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In addition to the guidelines for forming a new senate that follows, consider contacting your 4CS Area Representative for ideas and assistance along the way. Also, contact and visit other nearby colleges that have either recently formed senates or been successful in maintaining and improving their senate. Their support, enthusiasm, and experiences may be invaluable to your group as you begin. In order to meet the needs of its own classified professionals and local district governance, each classified senate becomes a unique body as it takes form. When you have completed the process, 4CS invites you to join with us and become an active member of the California Community Colleges Classified Senate. 4CS is dedicated and motivated to working and sharing with others who also support high-quality educational services and provide positive learning environments for our students and our neighbors. It is a great opportunity to meet your colleagues across the state. When your senate forms, remember to send 4CS a copy of your bylaws, supporting documents, and a letter requesting recognition and membership as a community college classified senate.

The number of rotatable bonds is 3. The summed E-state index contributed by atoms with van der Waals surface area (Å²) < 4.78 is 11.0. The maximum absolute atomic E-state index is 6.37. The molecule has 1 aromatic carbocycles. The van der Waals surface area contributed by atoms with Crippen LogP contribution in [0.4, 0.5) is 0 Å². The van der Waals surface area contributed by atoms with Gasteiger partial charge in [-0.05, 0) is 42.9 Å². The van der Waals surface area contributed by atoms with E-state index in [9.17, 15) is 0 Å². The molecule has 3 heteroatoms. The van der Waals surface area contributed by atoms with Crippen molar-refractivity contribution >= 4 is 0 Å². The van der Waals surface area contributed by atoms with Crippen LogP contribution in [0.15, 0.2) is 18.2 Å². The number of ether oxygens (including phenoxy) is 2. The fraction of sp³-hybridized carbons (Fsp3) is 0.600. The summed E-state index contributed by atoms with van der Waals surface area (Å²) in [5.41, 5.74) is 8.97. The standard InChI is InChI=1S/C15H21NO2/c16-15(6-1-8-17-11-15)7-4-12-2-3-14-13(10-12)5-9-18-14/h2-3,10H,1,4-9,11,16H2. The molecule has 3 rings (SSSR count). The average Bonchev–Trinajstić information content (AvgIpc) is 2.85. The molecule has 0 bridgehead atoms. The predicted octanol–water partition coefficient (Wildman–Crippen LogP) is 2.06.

Steps for starting a new Senate:

Clarify your purpose for forming a senate and see what the interest level is among the classified professionals on your campus. Your primary purpose(s) should be to improve district and college wide policies and services for the benefit of your students and community and, in so doing, enunciate the classified governance voice in such manners.

  • Form a respected and small group of classified professionals dedicated to completing the work of forming a new senate. Including a union leader from the start that appreciates the value of a classified senate is a good idea. This is your group to work with on the rest of the steps.
  • Start to evaluate if you have any wide spread classified support for the concept of starting a senate to increase governance participation. Check the atmosphere of other groups on your campus regarding the formation of a classified senate, such as the academic senate, student government, administration (College President), management and the classified bargaining unit(s). As you continue the formation of a classified senate, keep everyone informed about what you are doing. Providing information to your classified professionals and other colleagues is a very important part of the process.